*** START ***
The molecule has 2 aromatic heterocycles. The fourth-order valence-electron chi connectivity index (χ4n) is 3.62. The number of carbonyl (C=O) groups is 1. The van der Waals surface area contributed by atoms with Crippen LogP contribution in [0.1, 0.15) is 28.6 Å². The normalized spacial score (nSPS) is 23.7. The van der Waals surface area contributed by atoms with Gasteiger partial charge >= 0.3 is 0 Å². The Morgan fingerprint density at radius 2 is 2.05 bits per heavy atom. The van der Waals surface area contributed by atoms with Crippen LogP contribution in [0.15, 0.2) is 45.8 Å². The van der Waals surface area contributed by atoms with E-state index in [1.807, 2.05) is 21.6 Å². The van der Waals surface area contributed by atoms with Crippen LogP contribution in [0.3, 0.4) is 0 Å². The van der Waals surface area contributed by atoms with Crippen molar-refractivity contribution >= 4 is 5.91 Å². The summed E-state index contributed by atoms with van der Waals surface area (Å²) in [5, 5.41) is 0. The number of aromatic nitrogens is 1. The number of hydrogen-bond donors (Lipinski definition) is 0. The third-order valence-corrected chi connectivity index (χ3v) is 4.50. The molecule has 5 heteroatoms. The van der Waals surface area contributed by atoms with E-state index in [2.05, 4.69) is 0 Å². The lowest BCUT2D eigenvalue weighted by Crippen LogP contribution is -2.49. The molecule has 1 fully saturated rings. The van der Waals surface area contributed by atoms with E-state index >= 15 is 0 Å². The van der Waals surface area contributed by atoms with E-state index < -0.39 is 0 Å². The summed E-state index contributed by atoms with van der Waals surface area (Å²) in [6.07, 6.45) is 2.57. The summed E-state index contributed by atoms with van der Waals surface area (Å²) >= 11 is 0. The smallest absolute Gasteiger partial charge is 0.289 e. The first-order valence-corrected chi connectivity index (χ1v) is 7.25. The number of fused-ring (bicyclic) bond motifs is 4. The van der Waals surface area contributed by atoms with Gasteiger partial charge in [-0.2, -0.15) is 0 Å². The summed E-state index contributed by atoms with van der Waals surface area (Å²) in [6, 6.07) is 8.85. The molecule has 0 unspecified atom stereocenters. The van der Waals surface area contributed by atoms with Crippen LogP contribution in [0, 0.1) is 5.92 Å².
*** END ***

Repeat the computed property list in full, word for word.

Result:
The molecule has 2 aromatic heterocycles. The fourth-order valence-electron chi connectivity index (χ4n) is 3.62. The number of carbonyl (C=O) groups is 1. The van der Waals surface area contributed by atoms with Crippen LogP contribution in [0.1, 0.15) is 28.6 Å². The normalized spacial score (nSPS) is 23.7. The van der Waals surface area contributed by atoms with Gasteiger partial charge >= 0.3 is 0 Å². The Morgan fingerprint density at radius 2 is 2.05 bits per heavy atom. The van der Waals surface area contributed by atoms with Crippen LogP contribution in [0.15, 0.2) is 45.8 Å². The van der Waals surface area contributed by atoms with E-state index in [1.807, 2.05) is 21.6 Å². The van der Waals surface area contributed by atoms with Crippen LogP contribution in [0.3, 0.4) is 0 Å². The van der Waals surface area contributed by atoms with Crippen molar-refractivity contribution >= 4 is 5.91 Å². The summed E-state index contributed by atoms with van der Waals surface area (Å²) in [5, 5.41) is 0. The number of aromatic nitrogens is 1. The number of hydrogen-bond donors (Lipinski definition) is 0. The third-order valence-corrected chi connectivity index (χ3v) is 4.50. The molecule has 5 heteroatoms. The van der Waals surface area contributed by atoms with E-state index in [2.05, 4.69) is 0 Å². The lowest BCUT2D eigenvalue weighted by Crippen LogP contribution is -2.49. The molecule has 1 fully saturated rings. The van der Waals surface area contributed by atoms with E-state index >= 15 is 0 Å². The van der Waals surface area contributed by atoms with E-state index < -0.39 is 0 Å². The summed E-state index contributed by atoms with van der Waals surface area (Å²) in [6.07, 6.45) is 2.57. The summed E-state index contributed by atoms with van der Waals surface area (Å²) >= 11 is 0. The smallest absolute Gasteiger partial charge is 0.289 e. The first-order valence-corrected chi connectivity index (χ1v) is 7.25. The number of fused-ring (bicyclic) bond motifs is 4. The van der Waals surface area contributed by atoms with Gasteiger partial charge in [-0.2, -0.15) is 0 Å². The summed E-state index contributed by atoms with van der Waals surface area (Å²) in [6, 6.07) is 8.85. The molecule has 0 unspecified atom stereocenters. The van der Waals surface area contributed by atoms with Crippen LogP contribution in [0, 0.1) is 5.92 Å².